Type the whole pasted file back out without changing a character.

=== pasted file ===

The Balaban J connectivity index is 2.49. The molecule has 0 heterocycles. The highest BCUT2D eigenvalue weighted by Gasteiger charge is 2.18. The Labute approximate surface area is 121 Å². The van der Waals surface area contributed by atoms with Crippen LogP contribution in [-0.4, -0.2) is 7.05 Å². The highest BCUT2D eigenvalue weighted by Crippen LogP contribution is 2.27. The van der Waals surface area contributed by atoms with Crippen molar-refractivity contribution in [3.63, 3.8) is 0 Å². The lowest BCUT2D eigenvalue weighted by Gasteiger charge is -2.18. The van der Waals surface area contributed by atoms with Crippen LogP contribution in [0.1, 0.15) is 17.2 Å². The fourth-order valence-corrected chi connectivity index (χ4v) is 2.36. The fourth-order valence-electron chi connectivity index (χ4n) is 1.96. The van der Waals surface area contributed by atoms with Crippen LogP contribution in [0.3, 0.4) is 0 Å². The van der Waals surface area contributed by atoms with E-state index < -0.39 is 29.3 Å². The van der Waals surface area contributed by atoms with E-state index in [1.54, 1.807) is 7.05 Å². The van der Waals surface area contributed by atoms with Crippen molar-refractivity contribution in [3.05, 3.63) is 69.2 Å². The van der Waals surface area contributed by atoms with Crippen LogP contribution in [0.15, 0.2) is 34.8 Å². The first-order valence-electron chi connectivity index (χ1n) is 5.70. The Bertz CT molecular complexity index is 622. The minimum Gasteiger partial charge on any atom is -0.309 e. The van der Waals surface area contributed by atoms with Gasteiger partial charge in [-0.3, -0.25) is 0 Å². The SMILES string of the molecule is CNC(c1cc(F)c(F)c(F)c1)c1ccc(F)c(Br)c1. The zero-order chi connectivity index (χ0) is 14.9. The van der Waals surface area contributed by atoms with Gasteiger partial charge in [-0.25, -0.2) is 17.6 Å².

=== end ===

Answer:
The Balaban J connectivity index is 2.49. The molecule has 0 heterocycles. The highest BCUT2D eigenvalue weighted by Gasteiger charge is 2.18. The Labute approximate surface area is 121 Å². The van der Waals surface area contributed by atoms with Crippen LogP contribution in [-0.4, -0.2) is 7.05 Å². The highest BCUT2D eigenvalue weighted by Crippen LogP contribution is 2.27. The van der Waals surface area contributed by atoms with Crippen molar-refractivity contribution in [3.63, 3.8) is 0 Å². The lowest BCUT2D eigenvalue weighted by Gasteiger charge is -2.18. The van der Waals surface area contributed by atoms with Crippen LogP contribution in [0.1, 0.15) is 17.2 Å². The fourth-order valence-corrected chi connectivity index (χ4v) is 2.36. The fourth-order valence-electron chi connectivity index (χ4n) is 1.96. The van der Waals surface area contributed by atoms with Crippen LogP contribution in [0.3, 0.4) is 0 Å². The van der Waals surface area contributed by atoms with E-state index < -0.39 is 29.3 Å². The van der Waals surface area contributed by atoms with E-state index in [1.54, 1.807) is 7.05 Å². The van der Waals surface area contributed by atoms with Crippen molar-refractivity contribution in [3.05, 3.63) is 69.2 Å². The van der Waals surface area contributed by atoms with Crippen LogP contribution in [0.15, 0.2) is 34.8 Å². The first-order valence-electron chi connectivity index (χ1n) is 5.70. The Bertz CT molecular complexity index is 622. The minimum Gasteiger partial charge on any atom is -0.309 e. The van der Waals surface area contributed by atoms with Gasteiger partial charge in [-0.3, -0.25) is 0 Å². The SMILES string of the molecule is CNC(c1cc(F)c(F)c(F)c1)c1ccc(F)c(Br)c1. The zero-order chi connectivity index (χ0) is 14.9. The van der Waals surface area contributed by atoms with Gasteiger partial charge in [-0.25, -0.2) is 17.6 Å².